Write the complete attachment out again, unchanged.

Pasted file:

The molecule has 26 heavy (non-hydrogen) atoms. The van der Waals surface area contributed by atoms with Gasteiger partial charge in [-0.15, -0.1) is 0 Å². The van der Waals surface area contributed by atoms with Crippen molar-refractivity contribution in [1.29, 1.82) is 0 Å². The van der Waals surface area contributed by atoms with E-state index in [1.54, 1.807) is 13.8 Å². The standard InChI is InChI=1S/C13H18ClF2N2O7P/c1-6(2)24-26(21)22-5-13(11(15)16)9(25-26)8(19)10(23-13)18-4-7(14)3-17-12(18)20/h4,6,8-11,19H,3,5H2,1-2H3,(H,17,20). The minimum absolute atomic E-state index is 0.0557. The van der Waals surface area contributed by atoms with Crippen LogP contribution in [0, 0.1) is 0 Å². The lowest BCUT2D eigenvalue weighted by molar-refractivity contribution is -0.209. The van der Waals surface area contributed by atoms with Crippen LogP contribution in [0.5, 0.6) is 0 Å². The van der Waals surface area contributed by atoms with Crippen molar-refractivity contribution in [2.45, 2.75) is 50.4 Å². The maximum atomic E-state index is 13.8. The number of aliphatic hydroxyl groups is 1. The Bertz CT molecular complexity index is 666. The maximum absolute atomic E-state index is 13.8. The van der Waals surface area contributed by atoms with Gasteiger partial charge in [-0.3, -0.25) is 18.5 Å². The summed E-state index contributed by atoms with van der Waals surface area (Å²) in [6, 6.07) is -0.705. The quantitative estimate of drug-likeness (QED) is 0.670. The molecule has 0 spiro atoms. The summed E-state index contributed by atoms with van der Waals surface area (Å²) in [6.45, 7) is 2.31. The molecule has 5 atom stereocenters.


The molecule has 26 heavy (non-hydrogen) atoms. The van der Waals surface area contributed by atoms with Gasteiger partial charge in [-0.15, -0.1) is 0 Å². The van der Waals surface area contributed by atoms with Crippen molar-refractivity contribution in [1.29, 1.82) is 0 Å². The van der Waals surface area contributed by atoms with E-state index in [1.54, 1.807) is 13.8 Å². The standard InChI is InChI=1S/C13H18ClF2N2O7P/c1-6(2)24-26(21)22-5-13(11(15)16)9(25-26)8(19)10(23-13)18-4-7(14)3-17-12(18)20/h4,6,8-11,19H,3,5H2,1-2H3,(H,17,20). The minimum absolute atomic E-state index is 0.0557. The van der Waals surface area contributed by atoms with Crippen LogP contribution in [0, 0.1) is 0 Å². The lowest BCUT2D eigenvalue weighted by molar-refractivity contribution is -0.209. The van der Waals surface area contributed by atoms with Crippen LogP contribution in [0.5, 0.6) is 0 Å². The van der Waals surface area contributed by atoms with Crippen molar-refractivity contribution in [2.45, 2.75) is 50.4 Å². The maximum atomic E-state index is 13.8. The number of aliphatic hydroxyl groups is 1. The Bertz CT molecular complexity index is 666. The maximum absolute atomic E-state index is 13.8. The van der Waals surface area contributed by atoms with Gasteiger partial charge in [-0.3, -0.25) is 18.5 Å². The summed E-state index contributed by atoms with van der Waals surface area (Å²) in [6, 6.07) is -0.705. The quantitative estimate of drug-likeness (QED) is 0.670. The molecule has 0 spiro atoms. The summed E-state index contributed by atoms with van der Waals surface area (Å²) in [6.45, 7) is 2.31. The molecule has 5 atom stereocenters.